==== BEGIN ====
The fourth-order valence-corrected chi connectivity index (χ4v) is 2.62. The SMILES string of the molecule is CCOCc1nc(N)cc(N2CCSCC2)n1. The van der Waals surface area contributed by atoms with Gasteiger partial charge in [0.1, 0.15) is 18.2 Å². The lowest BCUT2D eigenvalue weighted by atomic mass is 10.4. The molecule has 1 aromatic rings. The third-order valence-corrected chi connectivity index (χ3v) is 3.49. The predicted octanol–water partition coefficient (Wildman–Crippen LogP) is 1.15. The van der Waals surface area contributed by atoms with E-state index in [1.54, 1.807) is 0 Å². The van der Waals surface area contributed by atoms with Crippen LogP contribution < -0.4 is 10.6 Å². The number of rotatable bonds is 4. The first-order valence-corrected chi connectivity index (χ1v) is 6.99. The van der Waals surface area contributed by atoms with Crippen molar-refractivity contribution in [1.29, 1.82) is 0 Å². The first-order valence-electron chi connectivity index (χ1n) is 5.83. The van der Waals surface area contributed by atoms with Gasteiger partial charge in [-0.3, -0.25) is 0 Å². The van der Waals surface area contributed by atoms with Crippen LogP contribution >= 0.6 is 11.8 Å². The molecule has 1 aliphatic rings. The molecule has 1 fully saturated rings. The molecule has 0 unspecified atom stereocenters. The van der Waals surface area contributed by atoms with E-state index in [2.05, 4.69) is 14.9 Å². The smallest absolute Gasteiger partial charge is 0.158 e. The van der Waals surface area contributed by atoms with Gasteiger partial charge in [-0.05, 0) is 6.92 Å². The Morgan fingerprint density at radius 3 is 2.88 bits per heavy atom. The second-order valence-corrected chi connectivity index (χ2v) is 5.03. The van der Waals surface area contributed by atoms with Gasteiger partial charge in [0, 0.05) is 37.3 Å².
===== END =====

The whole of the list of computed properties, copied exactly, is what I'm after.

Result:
The fourth-order valence-corrected chi connectivity index (χ4v) is 2.62. The SMILES string of the molecule is CCOCc1nc(N)cc(N2CCSCC2)n1. The van der Waals surface area contributed by atoms with Gasteiger partial charge in [0.1, 0.15) is 18.2 Å². The lowest BCUT2D eigenvalue weighted by atomic mass is 10.4. The molecule has 1 aromatic rings. The third-order valence-corrected chi connectivity index (χ3v) is 3.49. The predicted octanol–water partition coefficient (Wildman–Crippen LogP) is 1.15. The van der Waals surface area contributed by atoms with E-state index in [1.54, 1.807) is 0 Å². The van der Waals surface area contributed by atoms with Crippen LogP contribution < -0.4 is 10.6 Å². The number of rotatable bonds is 4. The first-order valence-corrected chi connectivity index (χ1v) is 6.99. The van der Waals surface area contributed by atoms with Crippen molar-refractivity contribution in [1.29, 1.82) is 0 Å². The first-order valence-electron chi connectivity index (χ1n) is 5.83. The van der Waals surface area contributed by atoms with Gasteiger partial charge in [-0.3, -0.25) is 0 Å². The van der Waals surface area contributed by atoms with Crippen LogP contribution >= 0.6 is 11.8 Å². The molecule has 1 aliphatic rings. The molecule has 1 fully saturated rings. The molecule has 0 unspecified atom stereocenters. The van der Waals surface area contributed by atoms with E-state index in [2.05, 4.69) is 14.9 Å². The smallest absolute Gasteiger partial charge is 0.158 e. The van der Waals surface area contributed by atoms with Gasteiger partial charge in [-0.05, 0) is 6.92 Å². The Morgan fingerprint density at radius 3 is 2.88 bits per heavy atom. The second-order valence-corrected chi connectivity index (χ2v) is 5.03. The van der Waals surface area contributed by atoms with Gasteiger partial charge in [0, 0.05) is 37.3 Å².